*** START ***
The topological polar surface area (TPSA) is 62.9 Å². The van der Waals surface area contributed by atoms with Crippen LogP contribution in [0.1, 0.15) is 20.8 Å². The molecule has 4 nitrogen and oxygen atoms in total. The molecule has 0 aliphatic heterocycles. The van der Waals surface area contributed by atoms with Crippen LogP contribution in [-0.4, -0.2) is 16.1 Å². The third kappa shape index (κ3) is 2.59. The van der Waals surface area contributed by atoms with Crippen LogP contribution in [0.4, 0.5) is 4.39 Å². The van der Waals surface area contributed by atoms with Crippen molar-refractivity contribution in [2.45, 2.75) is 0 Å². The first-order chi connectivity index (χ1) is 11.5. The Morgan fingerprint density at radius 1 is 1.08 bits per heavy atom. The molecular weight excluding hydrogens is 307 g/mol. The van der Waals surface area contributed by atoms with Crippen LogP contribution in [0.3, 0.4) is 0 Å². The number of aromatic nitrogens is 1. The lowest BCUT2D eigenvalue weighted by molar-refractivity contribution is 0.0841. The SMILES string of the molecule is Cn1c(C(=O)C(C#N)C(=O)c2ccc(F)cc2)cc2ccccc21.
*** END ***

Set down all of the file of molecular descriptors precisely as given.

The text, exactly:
The topological polar surface area (TPSA) is 62.9 Å². The van der Waals surface area contributed by atoms with Crippen LogP contribution in [0.1, 0.15) is 20.8 Å². The molecule has 4 nitrogen and oxygen atoms in total. The molecule has 0 aliphatic heterocycles. The van der Waals surface area contributed by atoms with Crippen LogP contribution in [-0.4, -0.2) is 16.1 Å². The third kappa shape index (κ3) is 2.59. The van der Waals surface area contributed by atoms with Crippen LogP contribution in [0.4, 0.5) is 4.39 Å². The van der Waals surface area contributed by atoms with Crippen molar-refractivity contribution in [2.45, 2.75) is 0 Å². The first-order chi connectivity index (χ1) is 11.5. The Morgan fingerprint density at radius 1 is 1.08 bits per heavy atom. The molecular weight excluding hydrogens is 307 g/mol. The van der Waals surface area contributed by atoms with Crippen LogP contribution in [0.3, 0.4) is 0 Å². The number of aromatic nitrogens is 1. The lowest BCUT2D eigenvalue weighted by molar-refractivity contribution is 0.0841. The SMILES string of the molecule is Cn1c(C(=O)C(C#N)C(=O)c2ccc(F)cc2)cc2ccccc21.